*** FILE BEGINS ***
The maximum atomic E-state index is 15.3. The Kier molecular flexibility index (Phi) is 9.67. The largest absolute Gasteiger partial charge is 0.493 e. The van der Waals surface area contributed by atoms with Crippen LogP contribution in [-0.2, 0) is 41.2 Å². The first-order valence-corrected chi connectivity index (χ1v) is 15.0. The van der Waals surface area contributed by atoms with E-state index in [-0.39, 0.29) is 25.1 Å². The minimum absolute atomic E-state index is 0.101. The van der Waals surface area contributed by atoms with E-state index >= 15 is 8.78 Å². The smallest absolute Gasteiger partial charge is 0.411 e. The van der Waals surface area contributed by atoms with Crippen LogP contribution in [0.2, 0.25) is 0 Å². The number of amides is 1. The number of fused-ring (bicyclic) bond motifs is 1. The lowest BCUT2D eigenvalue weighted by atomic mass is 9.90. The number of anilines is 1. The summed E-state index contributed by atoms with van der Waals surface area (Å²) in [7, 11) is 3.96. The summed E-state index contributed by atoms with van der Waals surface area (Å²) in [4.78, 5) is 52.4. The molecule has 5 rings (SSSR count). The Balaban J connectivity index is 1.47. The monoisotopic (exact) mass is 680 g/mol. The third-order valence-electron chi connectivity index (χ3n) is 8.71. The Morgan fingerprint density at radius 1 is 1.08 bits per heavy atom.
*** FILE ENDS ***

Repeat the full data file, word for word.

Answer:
The maximum atomic E-state index is 15.3. The Kier molecular flexibility index (Phi) is 9.67. The largest absolute Gasteiger partial charge is 0.493 e. The van der Waals surface area contributed by atoms with Crippen LogP contribution in [-0.2, 0) is 41.2 Å². The first-order valence-corrected chi connectivity index (χ1v) is 15.0. The van der Waals surface area contributed by atoms with E-state index in [-0.39, 0.29) is 25.1 Å². The minimum absolute atomic E-state index is 0.101. The van der Waals surface area contributed by atoms with E-state index >= 15 is 8.78 Å². The smallest absolute Gasteiger partial charge is 0.411 e. The van der Waals surface area contributed by atoms with Crippen LogP contribution in [0.2, 0.25) is 0 Å². The number of amides is 1. The number of fused-ring (bicyclic) bond motifs is 1. The lowest BCUT2D eigenvalue weighted by atomic mass is 9.90. The number of anilines is 1. The summed E-state index contributed by atoms with van der Waals surface area (Å²) in [7, 11) is 3.96. The summed E-state index contributed by atoms with van der Waals surface area (Å²) in [4.78, 5) is 52.4. The molecule has 5 rings (SSSR count). The Balaban J connectivity index is 1.47. The monoisotopic (exact) mass is 680 g/mol. The third-order valence-electron chi connectivity index (χ3n) is 8.71. The Morgan fingerprint density at radius 1 is 1.08 bits per heavy atom.